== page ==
A <form> element tends to be rendered by the browser, giving the designer little control over the appearance of the controls themselves. Not surprisingly, the same element may be rendered slightly differently on different browsers and platforms, as shown in Table.
If you really need to know the exact pixel dimensions of a form element on a specific browser or platform (perhaps for mock-up purposes). They have taken the time to measure every last form element (among other browser display features) down to the pixel. Knowing the largest possible dimensions for a form element may be useful in planning a page layout.
Navigator resizes form elements containing text (text fields, text areas, and scrolling lists) when the constant width font is resized in the browser preferences. So if a user's fonts are set to 18 points, a <textarea> could suddenly become huge and exceed the space you've allotted. Like many things on the Web, the way your forms will look is somewhat unpredictable.
Figure: The appearance of form elements on major browsers
Styling Form Controls with CSS
As for any HTML element, you can use Cascading Style Sheets to alter the font, colors, and size of form controls. Unfortunately, CSS formatting will be lost on all but the most recent standards-compliant browsers (Internet Explorer 5.5 and Netscape 6). All other browsers ignore CSS styles for form controls and display the generic control (they'll still function just fine).
One method for adding style information to a form element is to embed the style sheet right in the tag. The following example creates a black submit button with white text in the Impact font face (Figure):<INPUT TYPE="submit" VALUE="SUBMIT" STYLE="font-family: Impact; color: white; font-size: 14px; background: black">.
Figure: A submit button altered with style sheets
You can also use the class and id attributes to apply styles to specific controls. Cascading Style Sheets rely on the class attribute to differentiate between input elements. In this example, a style sheet is used to highlight the required fields (last name and phone number) in a very simple form (Figure):
Style sheets alter the appearance of certain fields
Style sheets can be used to apply color to any form element, including checkboxes, radio buttons, specific options within menus, etc. You can even use them to specify the size of text entry fields in specific pixel dimensions (using the width and height properties), making it easier to predict page layouts. The only problem at this time is browser support. Because only the very latest browsers are on board, it will be a while before we can rely on these techniques for important interface cues.
Aligning Form Elements
A page with lots of form elements can get ugly in a hurry. The best favor you can do for a form is to align the elements in some orderly fashion. There are two methods for doing this: using the <pre> tag and using a table.
The <pre> tag
Unlike standard HTML body text, preformatted text (delimited by <pre> tags) is displayed exactly as it is typed in, honoring multiple character spaces and line breaks.
Using characters wrapped in <pre> tags has long been a favorite cheat for aligning elements on a web page, going back to the Web's infancy.
If you put your entire form within <pre> tags, you can align the elements by columns of characters. The drawbacks to this method are that it does not offer much flexibility for page design and it may be tedious work. Another disadvantage is that any text displayed near the form elements will use a monospace font. The advantage to putting your whole form within <pre> tags is that it will be viewed the same way by all users, even those using browsers that don't support forms in tables (early browser versions, especially early versions of the AOL browser).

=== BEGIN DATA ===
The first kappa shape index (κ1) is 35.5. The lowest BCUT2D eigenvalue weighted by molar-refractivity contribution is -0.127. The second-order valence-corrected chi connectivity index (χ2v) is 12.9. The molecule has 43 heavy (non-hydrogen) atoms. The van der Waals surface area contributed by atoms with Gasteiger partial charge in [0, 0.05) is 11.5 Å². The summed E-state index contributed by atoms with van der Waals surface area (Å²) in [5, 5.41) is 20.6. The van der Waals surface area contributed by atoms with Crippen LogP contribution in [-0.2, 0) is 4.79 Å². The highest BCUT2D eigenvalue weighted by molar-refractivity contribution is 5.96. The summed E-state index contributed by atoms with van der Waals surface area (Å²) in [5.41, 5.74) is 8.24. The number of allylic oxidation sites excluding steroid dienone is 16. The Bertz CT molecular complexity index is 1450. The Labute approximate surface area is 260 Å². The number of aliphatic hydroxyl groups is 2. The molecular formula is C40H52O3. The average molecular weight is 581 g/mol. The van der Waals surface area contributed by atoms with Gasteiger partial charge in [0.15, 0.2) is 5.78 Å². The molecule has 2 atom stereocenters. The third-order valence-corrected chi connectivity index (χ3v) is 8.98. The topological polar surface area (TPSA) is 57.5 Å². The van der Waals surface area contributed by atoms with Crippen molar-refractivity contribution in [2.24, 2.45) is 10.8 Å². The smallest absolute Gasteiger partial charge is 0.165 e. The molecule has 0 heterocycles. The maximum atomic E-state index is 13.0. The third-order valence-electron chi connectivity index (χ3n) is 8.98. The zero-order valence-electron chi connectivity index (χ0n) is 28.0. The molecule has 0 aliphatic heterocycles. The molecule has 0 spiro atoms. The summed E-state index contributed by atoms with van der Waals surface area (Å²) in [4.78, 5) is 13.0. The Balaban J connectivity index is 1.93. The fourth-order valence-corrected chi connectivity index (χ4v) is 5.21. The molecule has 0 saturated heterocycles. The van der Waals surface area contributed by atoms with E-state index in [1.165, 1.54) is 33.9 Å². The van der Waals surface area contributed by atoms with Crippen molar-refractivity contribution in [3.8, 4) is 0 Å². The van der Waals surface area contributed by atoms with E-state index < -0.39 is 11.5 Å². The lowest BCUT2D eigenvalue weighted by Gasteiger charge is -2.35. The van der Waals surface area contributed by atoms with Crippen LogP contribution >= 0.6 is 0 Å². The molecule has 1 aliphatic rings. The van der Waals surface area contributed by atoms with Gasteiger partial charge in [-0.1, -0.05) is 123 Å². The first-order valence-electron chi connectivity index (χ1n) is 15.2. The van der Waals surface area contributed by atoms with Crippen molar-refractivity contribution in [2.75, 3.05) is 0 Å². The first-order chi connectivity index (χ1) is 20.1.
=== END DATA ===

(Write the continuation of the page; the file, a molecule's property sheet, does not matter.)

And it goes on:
Using tables for form alignment
Tables are really the best tool available for tidying messy form elements. There is nothing special about tables used for forms. However, there are a few points to keep in mind for better results:
Figure: Navigator expands forms to accommodate user-defined font sizes
Working with Menus
As mentioned earlier, browsers automatically generate form elements such as pull-down and scrolling menus; however, there are a few ways in which you can tweak their appearance.
First, your page may look neater overall if your menu elements are all the same width so they align nicely. The width of a menu element is automatically determined by the item with the most number of characters in the list. (The size attribute affects only the list's height.)
One way to give your lists the same width is to create a dummy option item (<option>) within each list and make it the desired width by filling it with a number of nonbreaking spaces ( ) or hyphens (-).
A dummy option item containing only a number of hyphens can also be used as a divider within the list. Select menus can not contain horizontal rules (<hr>), so adding a row of hyphens is the closest you can get to dividing the list items visually into groups, as shown in Figure.
Figure: A row of hyphens serves as a divider in a select menu
The trick to doing this successfully is to make sure that if the user selects your dummy row (and there's nothing that can prevent users from doing so), the information will not be transferred to the server. The desired effect is to make it seem like nothing happens.
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Web Designing Tutorial
Designing For A Variety Of Browsers
Designing For A Variety Of Displays
Web Design Principles For Print Designers
A Beginners Guide To The Server
Printing From The Web
Structural Html Tags
Adding Images And Other Page Elements
Specifying Color In Html
Cascading Style Sheets
Server Side Includes
Designing Graphics With The Web Palette
Audio On The Web
Video On The Web
Flash And Shockwave
Introduction To Smil
Introduction To Dhtml
Introduction To Xml
Wap And Wml
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